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“The Lord was always…trying to get my attention, but for some reason, I just ignored Him.” So recalls author and speaker Gary Zimak about his younger years, when he struggled with chronic worry. Despite being a cradle Catholic who attended Mass every week, he felt determined to make it through on his own, never asking God for help. “He just wasn’t real enough to me,” admits Gary. Certain experiences changed that, however, leading Gary to a deeper relationship with God—and a greater sense of happiness. He shares some of the wisdom he’s learned in his book “Journey with God: Finding Peace and Happiness,” and we discussed it recently on “Christopher Closeup.”
Gary dedicates “Journey with God” to his parents, who planted the seeds of faith in him that took a long time to flourish. For years, he attended Mass simply out of obligation, calling on God only in times of crisis. But then, Gary would go back to ignoring God when the problems got resolved. That changed in the 1970s, when a friend invited Gary to a Charismatic Renewal prayer meeting.
“I went kicking and screaming,” said Gary. “Then I got in there. I was used to doing things the way we do it at Mass each week. [But here], people were praising the Lord, and they had their Bibles with them, and they were hugging me. [I thought], ‘Whoa, these people are weird…but they’re happy. They have something that I want.’ I kept going back…and I started to realize, ‘God is real, and He’s bigger than my problems. And He loves me. Maybe I should ask Him for help.’ That’s what I’ve been doing ever since. It’s something I’m still working on. Unfortunately, the problems that we face every day, they’re visible. He’s invisible. So there’s a bit of a learning curve involved.”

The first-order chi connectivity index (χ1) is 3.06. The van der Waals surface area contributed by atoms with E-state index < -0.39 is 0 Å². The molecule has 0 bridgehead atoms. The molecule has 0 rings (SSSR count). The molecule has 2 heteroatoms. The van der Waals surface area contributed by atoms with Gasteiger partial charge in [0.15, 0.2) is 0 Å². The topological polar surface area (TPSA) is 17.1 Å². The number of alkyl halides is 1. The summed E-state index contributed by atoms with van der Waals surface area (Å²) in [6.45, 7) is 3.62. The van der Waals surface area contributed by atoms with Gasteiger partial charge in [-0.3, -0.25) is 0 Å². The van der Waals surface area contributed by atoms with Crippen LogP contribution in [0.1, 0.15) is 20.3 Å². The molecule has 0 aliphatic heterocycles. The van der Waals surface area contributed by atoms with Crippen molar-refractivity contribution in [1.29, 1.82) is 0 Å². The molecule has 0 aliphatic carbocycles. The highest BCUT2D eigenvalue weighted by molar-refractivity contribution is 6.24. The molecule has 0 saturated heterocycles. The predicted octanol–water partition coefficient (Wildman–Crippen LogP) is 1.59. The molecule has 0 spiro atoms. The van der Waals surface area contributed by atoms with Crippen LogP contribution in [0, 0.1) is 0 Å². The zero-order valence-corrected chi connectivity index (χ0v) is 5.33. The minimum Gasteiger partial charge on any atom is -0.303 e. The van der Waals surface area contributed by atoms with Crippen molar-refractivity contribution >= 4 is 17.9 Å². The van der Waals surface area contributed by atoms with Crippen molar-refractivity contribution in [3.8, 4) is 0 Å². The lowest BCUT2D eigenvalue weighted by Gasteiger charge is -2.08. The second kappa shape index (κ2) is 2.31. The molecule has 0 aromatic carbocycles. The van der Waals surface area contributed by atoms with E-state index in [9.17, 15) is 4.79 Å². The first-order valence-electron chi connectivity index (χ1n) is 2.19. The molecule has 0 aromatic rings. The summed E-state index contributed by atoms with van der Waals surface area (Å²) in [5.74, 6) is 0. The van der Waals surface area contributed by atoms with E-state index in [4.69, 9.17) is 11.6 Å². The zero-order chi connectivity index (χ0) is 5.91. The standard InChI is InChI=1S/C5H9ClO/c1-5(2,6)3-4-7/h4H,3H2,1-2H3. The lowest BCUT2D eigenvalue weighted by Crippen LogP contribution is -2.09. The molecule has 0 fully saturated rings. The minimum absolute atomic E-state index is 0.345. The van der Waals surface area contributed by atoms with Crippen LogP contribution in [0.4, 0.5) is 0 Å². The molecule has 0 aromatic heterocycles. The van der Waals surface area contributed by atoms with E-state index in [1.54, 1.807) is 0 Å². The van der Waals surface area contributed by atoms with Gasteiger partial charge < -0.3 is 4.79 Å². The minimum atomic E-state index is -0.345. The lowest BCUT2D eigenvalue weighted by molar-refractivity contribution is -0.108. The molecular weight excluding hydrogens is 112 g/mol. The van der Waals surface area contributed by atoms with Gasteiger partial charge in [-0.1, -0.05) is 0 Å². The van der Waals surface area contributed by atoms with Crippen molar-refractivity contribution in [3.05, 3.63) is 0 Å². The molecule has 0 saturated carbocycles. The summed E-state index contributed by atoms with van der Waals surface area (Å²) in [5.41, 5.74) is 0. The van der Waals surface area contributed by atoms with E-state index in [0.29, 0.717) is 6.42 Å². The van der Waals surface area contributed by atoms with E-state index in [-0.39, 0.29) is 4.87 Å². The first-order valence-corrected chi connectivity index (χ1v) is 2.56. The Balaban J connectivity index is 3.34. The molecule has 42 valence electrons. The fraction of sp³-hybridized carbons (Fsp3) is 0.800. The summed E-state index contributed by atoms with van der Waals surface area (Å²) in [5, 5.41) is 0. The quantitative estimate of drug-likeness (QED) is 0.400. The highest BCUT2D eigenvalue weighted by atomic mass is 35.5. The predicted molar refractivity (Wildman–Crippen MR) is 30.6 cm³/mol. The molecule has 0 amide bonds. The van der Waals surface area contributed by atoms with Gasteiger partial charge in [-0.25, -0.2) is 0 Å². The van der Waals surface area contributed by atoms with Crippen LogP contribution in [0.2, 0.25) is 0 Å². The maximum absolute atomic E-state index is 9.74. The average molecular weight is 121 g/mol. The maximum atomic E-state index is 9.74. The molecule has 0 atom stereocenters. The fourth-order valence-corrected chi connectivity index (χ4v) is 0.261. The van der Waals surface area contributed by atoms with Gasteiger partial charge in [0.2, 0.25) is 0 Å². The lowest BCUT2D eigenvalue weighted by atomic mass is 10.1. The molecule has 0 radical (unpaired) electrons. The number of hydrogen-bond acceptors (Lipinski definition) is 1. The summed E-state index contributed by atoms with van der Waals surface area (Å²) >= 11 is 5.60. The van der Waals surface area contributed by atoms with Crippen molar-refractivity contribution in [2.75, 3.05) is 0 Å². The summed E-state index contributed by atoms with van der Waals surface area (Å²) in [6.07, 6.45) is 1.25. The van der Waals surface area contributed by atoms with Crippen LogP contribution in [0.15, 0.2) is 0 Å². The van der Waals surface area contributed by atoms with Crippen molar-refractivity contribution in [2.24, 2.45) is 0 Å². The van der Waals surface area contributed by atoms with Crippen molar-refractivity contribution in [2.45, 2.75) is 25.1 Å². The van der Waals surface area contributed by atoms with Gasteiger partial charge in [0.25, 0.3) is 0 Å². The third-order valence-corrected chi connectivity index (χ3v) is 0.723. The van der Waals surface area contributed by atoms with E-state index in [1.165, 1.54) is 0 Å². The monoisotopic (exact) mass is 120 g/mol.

Though it might seem counterintuitive, accepting our crosses in life can lead us to happiness. Gary acknowledges that this is a paradox and makes no sense in worldly terms. However, we create a lot of stress when we fight against them, so instead we should ask God to bear the burden with us. Another key to happiness is service to other people. Often, we may get sidetracked in nurturing our relationship with God by trying to make some big gesture. But true happiness is found—and spread—in simple, daily acts of loving. Sometimes it involves handing out donuts in church. Other times, it’s about helping your spouse with the dishes instead of reading your prayer book. We need to pay attention to our surroundings and circumstances and ask, “How does God want me to love Him today?”
Helping other people isn’t easy, however, when those people are annoying. Gary admits he struggles with this himself. The trick, he says, is asking the Holy Spirit for help: “I want to be able to look at people who drive me crazy and see them the way Jesus sees them. Part of it has to do also with His patience with me…For years, He waited for me. Yet I get impatient with other people. But I think this is an ongoing process…I’m a big believer in the sacrament of Confession. The grace I receive in Confession helps me to get better at this because, yes, people do drive me crazy sometimes. It’s easier to spend time with the Lord alone, but what are the two greatest commandments? Love God and love others. That’s what He wants.”
For free copies of the Christopher News Note ASKING FOR HELP IS A SIGN OF STRENGTH, write: The Christophers, 5 Hanover Square, New York, NY 10004; or e-mail: firstname.lastname@example.org